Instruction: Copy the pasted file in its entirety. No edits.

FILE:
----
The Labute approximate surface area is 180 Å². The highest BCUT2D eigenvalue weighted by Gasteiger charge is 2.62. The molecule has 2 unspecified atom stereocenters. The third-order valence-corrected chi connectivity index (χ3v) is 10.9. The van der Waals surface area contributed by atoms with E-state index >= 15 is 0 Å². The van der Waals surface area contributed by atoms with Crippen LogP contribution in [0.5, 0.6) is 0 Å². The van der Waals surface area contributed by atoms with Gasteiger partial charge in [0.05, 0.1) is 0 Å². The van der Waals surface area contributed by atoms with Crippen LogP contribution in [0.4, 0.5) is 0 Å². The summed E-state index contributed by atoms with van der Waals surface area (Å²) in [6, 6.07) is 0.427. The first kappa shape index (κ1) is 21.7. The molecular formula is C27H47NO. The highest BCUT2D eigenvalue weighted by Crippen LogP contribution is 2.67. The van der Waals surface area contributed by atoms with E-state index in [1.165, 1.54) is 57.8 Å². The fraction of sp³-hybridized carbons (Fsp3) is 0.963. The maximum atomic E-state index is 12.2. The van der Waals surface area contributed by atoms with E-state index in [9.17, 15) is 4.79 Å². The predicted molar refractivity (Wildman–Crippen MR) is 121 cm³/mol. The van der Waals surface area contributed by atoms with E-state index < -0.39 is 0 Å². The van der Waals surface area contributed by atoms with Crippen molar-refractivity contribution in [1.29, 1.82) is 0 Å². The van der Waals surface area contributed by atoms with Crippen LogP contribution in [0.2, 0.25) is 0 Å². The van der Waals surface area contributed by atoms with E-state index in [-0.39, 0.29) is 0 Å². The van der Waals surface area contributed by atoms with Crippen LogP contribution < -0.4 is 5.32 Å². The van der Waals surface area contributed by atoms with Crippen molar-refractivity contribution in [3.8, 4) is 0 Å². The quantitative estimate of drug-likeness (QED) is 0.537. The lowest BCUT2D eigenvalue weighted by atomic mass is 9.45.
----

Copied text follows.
The Labute approximate surface area is 180 Å². The highest BCUT2D eigenvalue weighted by Gasteiger charge is 2.62. The molecule has 2 unspecified atom stereocenters. The third-order valence-corrected chi connectivity index (χ3v) is 10.9. The van der Waals surface area contributed by atoms with E-state index >= 15 is 0 Å². The van der Waals surface area contributed by atoms with Crippen LogP contribution in [0.5, 0.6) is 0 Å². The van der Waals surface area contributed by atoms with Gasteiger partial charge in [0.05, 0.1) is 0 Å². The van der Waals surface area contributed by atoms with Crippen LogP contribution in [0.4, 0.5) is 0 Å². The summed E-state index contributed by atoms with van der Waals surface area (Å²) in [6, 6.07) is 0.427. The first kappa shape index (κ1) is 21.7. The molecular formula is C27H47NO. The highest BCUT2D eigenvalue weighted by Crippen LogP contribution is 2.67. The van der Waals surface area contributed by atoms with E-state index in [1.165, 1.54) is 57.8 Å². The fraction of sp³-hybridized carbons (Fsp3) is 0.963. The maximum atomic E-state index is 12.2. The van der Waals surface area contributed by atoms with E-state index in [9.17, 15) is 4.79 Å². The predicted molar refractivity (Wildman–Crippen MR) is 121 cm³/mol. The van der Waals surface area contributed by atoms with E-state index < -0.39 is 0 Å². The van der Waals surface area contributed by atoms with Crippen molar-refractivity contribution in [1.29, 1.82) is 0 Å². The van der Waals surface area contributed by atoms with Crippen LogP contribution in [0.2, 0.25) is 0 Å². The van der Waals surface area contributed by atoms with E-state index in [-0.39, 0.29) is 0 Å². The van der Waals surface area contributed by atoms with Crippen LogP contribution < -0.4 is 5.32 Å². The van der Waals surface area contributed by atoms with Crippen molar-refractivity contribution in [3.8, 4) is 0 Å². The quantitative estimate of drug-likeness (QED) is 0.537. The lowest BCUT2D eigenvalue weighted by atomic mass is 9.45.